Europe’s energy chief wants Australia to help break China’s high-tech supremacy



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“[The EU and Australia] are committed to globally diversified, transparent and de-risked markets, to support sustainably and ethically sourced critical minerals, adhering to the highest environmental, social and governance standards,” the joint statement said.

Australian miners would need to secure billions of dollars to open more critical minerals mines and establish processing facilities to compete with China.

“Processing is really a good example where we need additional investments and that brings me to the benefits of an FTA [free trade agreement] because if we will reach an agreement, this helps us to remove excessive investment screening and to scale up the processing,” Simson said.

“The business environment here [in Australia] and the predictability of the legislation is a strong asset.”

“If we will triple the deployment of renewables by the end of this decade, it creates immense business opportunities and we have to make sure that we have access to the critical materials that allow us also to participate in the clean tech side of the green transition.”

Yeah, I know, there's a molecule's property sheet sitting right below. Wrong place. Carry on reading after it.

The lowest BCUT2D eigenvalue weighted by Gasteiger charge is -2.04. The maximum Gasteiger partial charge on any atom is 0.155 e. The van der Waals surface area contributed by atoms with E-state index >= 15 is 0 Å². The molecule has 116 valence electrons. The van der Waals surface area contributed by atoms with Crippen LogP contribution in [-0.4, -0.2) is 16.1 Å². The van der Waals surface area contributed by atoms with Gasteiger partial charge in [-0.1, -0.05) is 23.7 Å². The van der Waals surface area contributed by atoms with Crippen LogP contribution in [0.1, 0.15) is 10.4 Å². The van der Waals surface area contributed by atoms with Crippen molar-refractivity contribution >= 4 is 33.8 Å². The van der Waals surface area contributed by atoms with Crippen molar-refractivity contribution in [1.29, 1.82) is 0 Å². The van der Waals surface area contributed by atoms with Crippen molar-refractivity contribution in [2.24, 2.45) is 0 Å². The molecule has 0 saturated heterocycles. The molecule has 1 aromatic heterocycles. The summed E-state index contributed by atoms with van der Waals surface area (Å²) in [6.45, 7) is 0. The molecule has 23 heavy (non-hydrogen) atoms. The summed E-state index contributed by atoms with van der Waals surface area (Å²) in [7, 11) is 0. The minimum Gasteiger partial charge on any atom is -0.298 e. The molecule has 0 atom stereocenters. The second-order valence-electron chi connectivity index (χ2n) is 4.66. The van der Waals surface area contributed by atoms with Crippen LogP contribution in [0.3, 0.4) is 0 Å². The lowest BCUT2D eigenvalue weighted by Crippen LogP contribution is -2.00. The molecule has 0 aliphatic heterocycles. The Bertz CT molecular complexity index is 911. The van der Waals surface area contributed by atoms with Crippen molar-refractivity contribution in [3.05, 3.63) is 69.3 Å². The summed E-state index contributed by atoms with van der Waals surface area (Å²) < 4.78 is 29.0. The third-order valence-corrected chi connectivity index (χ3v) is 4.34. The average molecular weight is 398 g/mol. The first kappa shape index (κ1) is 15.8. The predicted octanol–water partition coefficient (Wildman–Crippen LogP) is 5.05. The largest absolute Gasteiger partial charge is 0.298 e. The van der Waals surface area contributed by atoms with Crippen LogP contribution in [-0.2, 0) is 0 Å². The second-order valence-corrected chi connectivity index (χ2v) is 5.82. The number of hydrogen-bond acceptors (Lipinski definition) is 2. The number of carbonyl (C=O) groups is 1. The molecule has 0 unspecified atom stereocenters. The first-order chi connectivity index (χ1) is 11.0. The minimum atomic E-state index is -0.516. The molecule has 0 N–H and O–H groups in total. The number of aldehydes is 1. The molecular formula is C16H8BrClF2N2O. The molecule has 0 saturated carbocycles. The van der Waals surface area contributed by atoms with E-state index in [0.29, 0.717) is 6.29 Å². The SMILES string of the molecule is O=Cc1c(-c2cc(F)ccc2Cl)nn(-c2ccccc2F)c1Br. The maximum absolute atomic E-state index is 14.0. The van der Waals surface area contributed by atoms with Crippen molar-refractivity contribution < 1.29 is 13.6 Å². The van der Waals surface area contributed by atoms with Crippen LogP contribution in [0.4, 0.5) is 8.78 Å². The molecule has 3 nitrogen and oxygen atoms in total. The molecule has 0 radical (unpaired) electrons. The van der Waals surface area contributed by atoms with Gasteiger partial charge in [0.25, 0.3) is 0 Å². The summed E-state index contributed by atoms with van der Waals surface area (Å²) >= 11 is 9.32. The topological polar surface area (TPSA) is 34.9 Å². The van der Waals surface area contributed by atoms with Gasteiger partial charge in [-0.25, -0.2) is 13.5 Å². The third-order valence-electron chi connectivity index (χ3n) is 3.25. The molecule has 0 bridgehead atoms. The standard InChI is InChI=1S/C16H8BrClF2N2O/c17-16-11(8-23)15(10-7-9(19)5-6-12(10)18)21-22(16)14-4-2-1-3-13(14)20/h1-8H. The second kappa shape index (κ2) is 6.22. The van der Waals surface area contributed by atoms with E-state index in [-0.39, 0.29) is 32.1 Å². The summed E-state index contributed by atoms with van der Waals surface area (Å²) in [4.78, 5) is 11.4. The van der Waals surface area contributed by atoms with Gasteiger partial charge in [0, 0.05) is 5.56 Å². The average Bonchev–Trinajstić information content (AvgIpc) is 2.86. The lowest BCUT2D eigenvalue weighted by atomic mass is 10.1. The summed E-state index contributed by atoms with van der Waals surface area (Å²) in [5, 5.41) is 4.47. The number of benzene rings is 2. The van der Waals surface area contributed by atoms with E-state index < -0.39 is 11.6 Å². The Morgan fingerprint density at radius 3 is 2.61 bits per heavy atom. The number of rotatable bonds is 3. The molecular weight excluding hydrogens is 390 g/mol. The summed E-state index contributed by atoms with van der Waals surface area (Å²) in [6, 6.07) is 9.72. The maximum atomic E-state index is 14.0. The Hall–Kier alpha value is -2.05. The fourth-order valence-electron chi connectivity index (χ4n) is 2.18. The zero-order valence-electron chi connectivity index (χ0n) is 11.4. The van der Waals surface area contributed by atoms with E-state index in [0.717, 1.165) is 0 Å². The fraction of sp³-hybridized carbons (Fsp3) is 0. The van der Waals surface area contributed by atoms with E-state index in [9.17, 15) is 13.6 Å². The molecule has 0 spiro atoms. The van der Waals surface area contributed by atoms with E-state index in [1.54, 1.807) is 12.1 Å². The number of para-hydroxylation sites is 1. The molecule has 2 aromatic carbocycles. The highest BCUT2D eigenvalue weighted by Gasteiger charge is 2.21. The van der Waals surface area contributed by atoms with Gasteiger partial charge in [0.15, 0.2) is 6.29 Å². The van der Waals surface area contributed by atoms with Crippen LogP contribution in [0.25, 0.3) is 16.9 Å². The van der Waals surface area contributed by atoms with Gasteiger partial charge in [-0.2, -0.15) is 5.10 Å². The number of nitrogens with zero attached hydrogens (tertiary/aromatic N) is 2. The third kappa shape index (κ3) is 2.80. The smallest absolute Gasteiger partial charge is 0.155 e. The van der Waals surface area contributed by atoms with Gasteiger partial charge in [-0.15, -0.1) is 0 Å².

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Simson said the EU was willing to reopen negotiations on a fair trade agreement, but the deal hit an impasse in October. Both jurisdictions refused to budge on demands for farm exports. Australia wants to export more red meat but this is opposed by powerful agriculture lobby groups in member countries like France, Poland and Ireland.

Negotiations became more important for Australia in March, when the EU and US started work on a plan to kick-start European processing of critical minerals.

US President Joe Biden and EU President Ursula von der Leyen said in a joint statement that the deal would enable critical minerals either mined or processed in Europe and used in the US to make electric vehicles would qualify for the US’ generous tax credit scheme the Inflation Reduction Act, which analysts expect to deliver more than $1 trillion in subsidies for green technology.

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